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Robin Williams is Dead

Robin Williams 1951-2014
I cried this morning when I learned about Robin Williams' death, as a part of my life went away.  No, I never met the man, and I typically don't consider myself a fanatic about actors.  But Robin was different.  He made me laugh, even on days when I didn't know how to laugh.  He brought tears to my eyes as well; the movie "What Dreams May Come" haunts me to this day.

From all accounts, Robin was a down-to-earth, friendly, happy man.  But if this truly is a suicide, those accounts refer to a facade, and not the real man.  The problem (probably) is everyone expected him to be happy, and so he acted happy.  Sadly, Robin Williams is not the only person to do that.  Someone in my area committed suicide earlier this year, with the vast majority of people none the wiser to her internal struggles until it was too late.  It's the same story heard over and over; someone becomes so depressed that he or she commits suicide, surprising everyone in their life.

We have this expectation that everyone needs to be happy; only teenagers dressed in black are allowed to be otherwise, and even then society rolls its collectives eyes.  We complain about politics and the weather, we moan about needing money, but the entire time we maintain a minimum level of happiness, at least in public.  But people don't accept a person who walks around depressed; we tell people to suck it up, put on their big boy pants, and just get over it.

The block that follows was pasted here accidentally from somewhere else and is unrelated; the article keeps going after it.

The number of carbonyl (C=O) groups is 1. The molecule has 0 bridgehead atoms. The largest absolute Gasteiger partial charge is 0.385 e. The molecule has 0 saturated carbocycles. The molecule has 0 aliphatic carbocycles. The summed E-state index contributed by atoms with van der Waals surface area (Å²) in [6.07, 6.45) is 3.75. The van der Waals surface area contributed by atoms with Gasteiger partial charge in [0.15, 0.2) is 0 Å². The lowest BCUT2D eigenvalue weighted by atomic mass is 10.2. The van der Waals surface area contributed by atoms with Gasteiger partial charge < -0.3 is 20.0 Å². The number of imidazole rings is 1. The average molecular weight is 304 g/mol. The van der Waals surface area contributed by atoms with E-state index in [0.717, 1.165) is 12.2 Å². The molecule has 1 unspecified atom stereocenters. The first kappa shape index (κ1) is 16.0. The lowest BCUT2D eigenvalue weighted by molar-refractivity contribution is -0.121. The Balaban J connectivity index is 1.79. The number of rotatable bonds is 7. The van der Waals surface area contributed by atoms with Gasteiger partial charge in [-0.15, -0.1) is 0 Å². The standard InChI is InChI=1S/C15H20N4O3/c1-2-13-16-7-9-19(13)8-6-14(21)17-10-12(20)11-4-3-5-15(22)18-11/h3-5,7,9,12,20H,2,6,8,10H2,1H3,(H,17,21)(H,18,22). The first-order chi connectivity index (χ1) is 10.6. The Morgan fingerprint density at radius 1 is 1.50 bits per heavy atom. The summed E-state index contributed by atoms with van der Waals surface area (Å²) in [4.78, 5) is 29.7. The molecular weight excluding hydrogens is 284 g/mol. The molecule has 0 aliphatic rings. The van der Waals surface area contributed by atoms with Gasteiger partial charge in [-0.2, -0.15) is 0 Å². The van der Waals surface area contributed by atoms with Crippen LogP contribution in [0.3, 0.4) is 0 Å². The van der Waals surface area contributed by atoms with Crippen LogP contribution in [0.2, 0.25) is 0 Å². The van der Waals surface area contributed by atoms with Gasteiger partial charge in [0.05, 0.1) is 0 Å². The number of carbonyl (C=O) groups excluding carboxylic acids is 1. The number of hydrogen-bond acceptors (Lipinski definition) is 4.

Only you can't just "get over" depression; no one can.  Depression changes a person's brain chemistry, requiring real intervention to undo those changes.  That intervention can be therapy, support groups, and/or anti-depression medication.  But without outside help, a person succumbs to the depression cycle.  A little depression leads to a little changes in brain chemistry, which lead to more depression, which lead to more changes in brain chemistry,...

We need to remove societal stigmas about using anti-depressants, remove the stigma about classifying depression as an illness and not a mood swing, and allow people to openly admit their problems so that they can openly get help.

It's too late for Robin Williams.  It's too late for Amanda Todd and Traci Birmingham.  It's too late for the more than 30,000 people who commit suicide every year in the U.S.

I hope we make these changes, so it's never too late again.


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